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SHADOW(4)							     SHADOW(4)

       shadow - shadow password file

       /etc/shadow  is	an  access-restricted  ASCII  system  file that stores
       users' encrypted passwords and related information. The shadow file can
       be  used	 in  conjunction  with other shadow sources, including the NIS
       maps passwd.byname and passwd.byuid and the NIS+	 table	passwd.	  Pro‐
       grams use the getspnam(3C) routines to access this information.

       The  fields  for	 each user entry are separated by colons. Each user is
       separated from the next by a  newline.  Unlike  the  /etc/passwd	 file,
       /etc/shadow does not have general read permission.

       Each entry in the shadow file has the form:


       The fields are defined as follows:

		   The user's login name (UID).

		   An  encrypted password for the user generated by crypt(3C),
		   a lock string to indicate that the login is not accessible,
		   or no string, which shows that there is no password for the

		   The lock string is defined as *LK* in the first four	 char‐
		   acters of the password field.

		   The	number	of  days between January 1, 1970, and the date
		   that the password was last modified. The lastchg value is a
		   decimal number, as interpreted by strtol(3C).

		   The	minimum	 number	 of  days  required  between  password
		   changes. This field must be set to 0	 or  above  to	enable
		   password aging.

		   The maximum number of days the password is valid.

		   The number of days before password expires that the user is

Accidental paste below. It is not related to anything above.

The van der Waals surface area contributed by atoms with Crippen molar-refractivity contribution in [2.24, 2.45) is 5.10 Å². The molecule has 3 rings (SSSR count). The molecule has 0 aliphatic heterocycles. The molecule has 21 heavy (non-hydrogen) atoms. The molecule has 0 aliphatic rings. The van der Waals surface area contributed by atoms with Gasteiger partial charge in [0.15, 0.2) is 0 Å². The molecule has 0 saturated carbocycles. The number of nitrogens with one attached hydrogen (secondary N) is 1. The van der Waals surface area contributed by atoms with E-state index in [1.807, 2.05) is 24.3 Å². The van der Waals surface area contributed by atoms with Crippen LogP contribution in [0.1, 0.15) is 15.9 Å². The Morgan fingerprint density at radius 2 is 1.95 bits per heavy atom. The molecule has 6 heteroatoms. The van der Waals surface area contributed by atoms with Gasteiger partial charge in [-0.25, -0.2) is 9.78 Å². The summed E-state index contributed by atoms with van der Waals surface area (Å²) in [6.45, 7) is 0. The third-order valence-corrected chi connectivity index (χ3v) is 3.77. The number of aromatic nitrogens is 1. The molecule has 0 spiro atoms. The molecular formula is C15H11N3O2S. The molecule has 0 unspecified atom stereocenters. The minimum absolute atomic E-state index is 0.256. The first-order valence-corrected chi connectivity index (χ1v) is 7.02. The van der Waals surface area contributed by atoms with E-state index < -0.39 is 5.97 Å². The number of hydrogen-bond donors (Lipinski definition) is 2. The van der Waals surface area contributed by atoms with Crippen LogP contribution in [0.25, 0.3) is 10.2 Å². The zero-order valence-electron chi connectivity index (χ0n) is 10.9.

The number of days of inactivity  allowed  for  that	 user.
		   This	 is  counted  on  a per-machine basis; the information
		   about the last login is taken from  the  machine's  lastlog

		   An  absolute date expressed as the number of days since the
		   Unix Epoch (January 1, 1970). When this number  is  reached
		   the	login  can  no	longer be used. For example, an expire
		   value of 13514 specifies a login expiration of  January  1,

		   Failed  login  count	 in  low  order	 four  bits; remainder
		   reserved for future use, set to zero.

       A value of -1 for min, max, or warn disables password aging.

       The encrypted password consists of at most CRYPT_MAXCIPHERTEXTLEN char‐
       acters  chosen  from a 64-character alphabet (., /, 0−9, A−Z, a−z). Two
       additional special characters, "$" and ",", can also be	used  and  are
       defined	in  crypt(3C).	To  update this file, use the passwd(1), user‐
       add(1M), usermod(1M), or userdel(1M) commands.

       In order to make system administration manageable, /etc/shadow  entries
       should  appear  in  exactly the same order as /etc/passwd entries; this
       includes ``+'' and ``-'' entries if the compat  source  is  being  used
       (see nsswitch.conf(4)).

       Values for the various time-related fields are interpreted as Greenwich
       Mean Time.

			     shadow password file

			     password file

			     name-service switch configuration file

			     time of last login

       See attributes(5) for descriptions of the following attributes:

       │Interface Stability │ Stable	      │

       login(1), passwd(1), useradd(1M), userdel(1M), usermod(1M), strtol(3C),
       crypt(3C),    crypt_gensalt(3C),	  getspnam(3C),	  putspent(3C),	  nss‐
       witch.conf(4),	 passwd(4),    attributes(5),	  pam_unix_account(5),

       If  password aging is turned on in any name service the passwd: line in
       the /etc/nsswitch.conf file must have a format specified	 in  the  nss‐
       witch.conf(4) man page.

       If  the /etc/nsswitch.conf passwd policy is not in one of the supported
       formats, logins will not be allowed upon password  expiration,  because
       the  software  does not know how to handle password updates under these
       conditions.  See nsswitch.conf(4) for additional information.

				 Sep 15, 2005			     SHADOW(4)

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